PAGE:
It has finally started to get cold where I live, not chilly, late autumn, grab-a-jacket kind of cold weather, but the bite into your skin, creep through your clothes kind of cold that seems to permeate all of your layers and reach down to the bone.
The other day, my daughter and I were walking up to our door when we noticed confirmation of just how cold it had become. Our garden hose had leaked a little overnight and now a horn of pure glass poured out if its mouth, frozen in time as it fell. We marveled at the icicle – the first one of the season! – and then broke it off the hose and carried it upstairs, where we laid it in a bowl and checked in with it regularly to observe what would happen to it. It slowly melted, of course (still fascinating for a three year old!), but from the moment we pulled it off the hose I was struck by the thought that, in winter, even water holds still.
Winter’s Own Kind of Quiet
We tend to fill winter with things that are not quiet, perhaps to keep some of the dark and cold at bay – twinkling lights, candles, seasonal songs. Snowballs fights and blazing fires, which people gather in front of, chatting cozily. Even if you live in a place where water does not freeze, many places have a season when the Earth seems to slow down, to quiet, to rest. And while I love the lights and the celebrations of the season, it is good to be reminded, especially this often-hectic month, that winter is also about quiet.
It is about roots, seeds, life of all kinds, lying dormant under cold soil and blankets of dead leaves. It is about snow spinning endlessly out of a blank sky, whirling and dancing in silence. About animals, hiding and resting, until the sun warms them again. About water, slowing until it no longer moves, until it seems to become something else altogether. Sometimes we need that kind of quiet, that thoughtful pause, that meditative rest.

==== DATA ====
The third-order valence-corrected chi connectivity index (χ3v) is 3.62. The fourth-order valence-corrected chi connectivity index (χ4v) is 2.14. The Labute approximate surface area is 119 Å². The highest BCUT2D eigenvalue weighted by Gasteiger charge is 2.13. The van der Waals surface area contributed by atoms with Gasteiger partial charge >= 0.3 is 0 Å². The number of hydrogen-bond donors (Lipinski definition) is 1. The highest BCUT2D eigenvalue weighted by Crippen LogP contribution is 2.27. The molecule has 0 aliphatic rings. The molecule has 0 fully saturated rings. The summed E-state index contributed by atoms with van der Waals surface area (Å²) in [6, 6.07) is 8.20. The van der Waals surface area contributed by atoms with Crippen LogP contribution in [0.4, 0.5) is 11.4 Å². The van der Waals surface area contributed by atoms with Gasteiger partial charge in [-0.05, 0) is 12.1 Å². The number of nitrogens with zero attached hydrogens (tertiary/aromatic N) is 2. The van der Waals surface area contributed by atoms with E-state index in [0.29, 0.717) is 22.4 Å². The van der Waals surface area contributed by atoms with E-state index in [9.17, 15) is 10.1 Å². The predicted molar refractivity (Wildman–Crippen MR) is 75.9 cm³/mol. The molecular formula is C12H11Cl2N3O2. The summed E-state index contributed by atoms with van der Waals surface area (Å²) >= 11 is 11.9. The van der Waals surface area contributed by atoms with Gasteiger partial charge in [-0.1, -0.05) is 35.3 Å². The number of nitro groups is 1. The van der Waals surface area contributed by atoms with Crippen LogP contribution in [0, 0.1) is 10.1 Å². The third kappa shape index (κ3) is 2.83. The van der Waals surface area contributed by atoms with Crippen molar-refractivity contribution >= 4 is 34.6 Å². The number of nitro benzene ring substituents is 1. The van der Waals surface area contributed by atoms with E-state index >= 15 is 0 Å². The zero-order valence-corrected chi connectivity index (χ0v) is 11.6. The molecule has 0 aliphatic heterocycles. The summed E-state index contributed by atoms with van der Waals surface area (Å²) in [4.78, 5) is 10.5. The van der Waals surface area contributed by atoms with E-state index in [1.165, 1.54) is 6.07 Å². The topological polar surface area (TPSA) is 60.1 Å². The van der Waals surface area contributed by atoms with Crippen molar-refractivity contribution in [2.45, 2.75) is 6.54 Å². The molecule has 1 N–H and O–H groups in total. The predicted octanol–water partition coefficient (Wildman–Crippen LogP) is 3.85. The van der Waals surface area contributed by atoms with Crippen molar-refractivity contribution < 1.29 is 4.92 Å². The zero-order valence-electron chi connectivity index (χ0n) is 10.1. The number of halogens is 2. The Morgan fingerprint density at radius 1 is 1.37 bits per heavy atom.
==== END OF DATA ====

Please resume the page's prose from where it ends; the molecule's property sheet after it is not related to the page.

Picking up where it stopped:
How To Enjoy The Silence
What can we do this winter, to bring that quiet into our lives? Turn off the TV, and watch birds gather at a feeder outside of the window. Bundle up and sit still on a bench, listening to the sound of the wind as it moves through empty branches. Watch, without speaking, as the crystalline patterns of frost on a warming window slide and bloom like a kaleidoscope of ice. What do we hear, when we allow ourselves silence? What do we see in ourselves, when we hold still long enough to look?
Sometimes we need to welcome that silence into ourselves, to create a space for it, one in which we can just be, like bare trees in winter. They need the break, the quiet, just as we do, in order to bloom again in the spring. There are always songs, sleds, movies and mugs of hot cocoa for when winter’s cold and dark become too much, but a small space of silence, a time out for quiet, is another kind of gift that winter brings.